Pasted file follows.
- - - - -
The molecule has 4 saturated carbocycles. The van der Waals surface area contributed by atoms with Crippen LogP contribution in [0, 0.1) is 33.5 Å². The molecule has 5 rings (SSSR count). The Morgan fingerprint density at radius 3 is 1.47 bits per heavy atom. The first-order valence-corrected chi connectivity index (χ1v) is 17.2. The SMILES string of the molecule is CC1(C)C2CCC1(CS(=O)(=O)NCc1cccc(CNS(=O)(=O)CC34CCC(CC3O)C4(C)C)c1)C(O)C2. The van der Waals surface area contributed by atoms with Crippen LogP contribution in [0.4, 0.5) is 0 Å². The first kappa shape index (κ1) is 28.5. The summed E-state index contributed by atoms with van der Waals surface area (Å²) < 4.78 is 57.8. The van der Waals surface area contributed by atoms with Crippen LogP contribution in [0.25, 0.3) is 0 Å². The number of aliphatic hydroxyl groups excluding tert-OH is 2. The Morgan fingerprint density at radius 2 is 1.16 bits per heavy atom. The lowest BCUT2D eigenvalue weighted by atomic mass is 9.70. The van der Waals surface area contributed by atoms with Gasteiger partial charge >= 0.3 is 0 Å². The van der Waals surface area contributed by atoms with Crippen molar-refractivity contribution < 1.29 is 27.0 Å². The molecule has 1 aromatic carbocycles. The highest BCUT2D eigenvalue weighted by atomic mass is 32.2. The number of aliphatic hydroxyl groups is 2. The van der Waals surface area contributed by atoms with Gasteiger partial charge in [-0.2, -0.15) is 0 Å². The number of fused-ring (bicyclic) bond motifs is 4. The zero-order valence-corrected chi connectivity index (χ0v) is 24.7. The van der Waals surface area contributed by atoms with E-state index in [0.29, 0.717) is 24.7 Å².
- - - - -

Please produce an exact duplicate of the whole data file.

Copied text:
The molecule has 4 saturated carbocycles. The van der Waals surface area contributed by atoms with Crippen LogP contribution in [0, 0.1) is 33.5 Å². The molecule has 5 rings (SSSR count). The Morgan fingerprint density at radius 3 is 1.47 bits per heavy atom. The first-order valence-corrected chi connectivity index (χ1v) is 17.2. The SMILES string of the molecule is CC1(C)C2CCC1(CS(=O)(=O)NCc1cccc(CNS(=O)(=O)CC34CCC(CC3O)C4(C)C)c1)C(O)C2. The van der Waals surface area contributed by atoms with Crippen LogP contribution in [0.4, 0.5) is 0 Å². The first kappa shape index (κ1) is 28.5. The summed E-state index contributed by atoms with van der Waals surface area (Å²) < 4.78 is 57.8. The van der Waals surface area contributed by atoms with Crippen LogP contribution in [0.25, 0.3) is 0 Å². The number of aliphatic hydroxyl groups excluding tert-OH is 2. The Morgan fingerprint density at radius 2 is 1.16 bits per heavy atom. The lowest BCUT2D eigenvalue weighted by atomic mass is 9.70. The van der Waals surface area contributed by atoms with Gasteiger partial charge >= 0.3 is 0 Å². The van der Waals surface area contributed by atoms with Crippen molar-refractivity contribution < 1.29 is 27.0 Å². The molecule has 1 aromatic carbocycles. The highest BCUT2D eigenvalue weighted by atomic mass is 32.2. The number of aliphatic hydroxyl groups is 2. The van der Waals surface area contributed by atoms with Gasteiger partial charge in [-0.2, -0.15) is 0 Å². The number of fused-ring (bicyclic) bond motifs is 4. The zero-order valence-corrected chi connectivity index (χ0v) is 24.7. The van der Waals surface area contributed by atoms with E-state index in [0.29, 0.717) is 24.7 Å².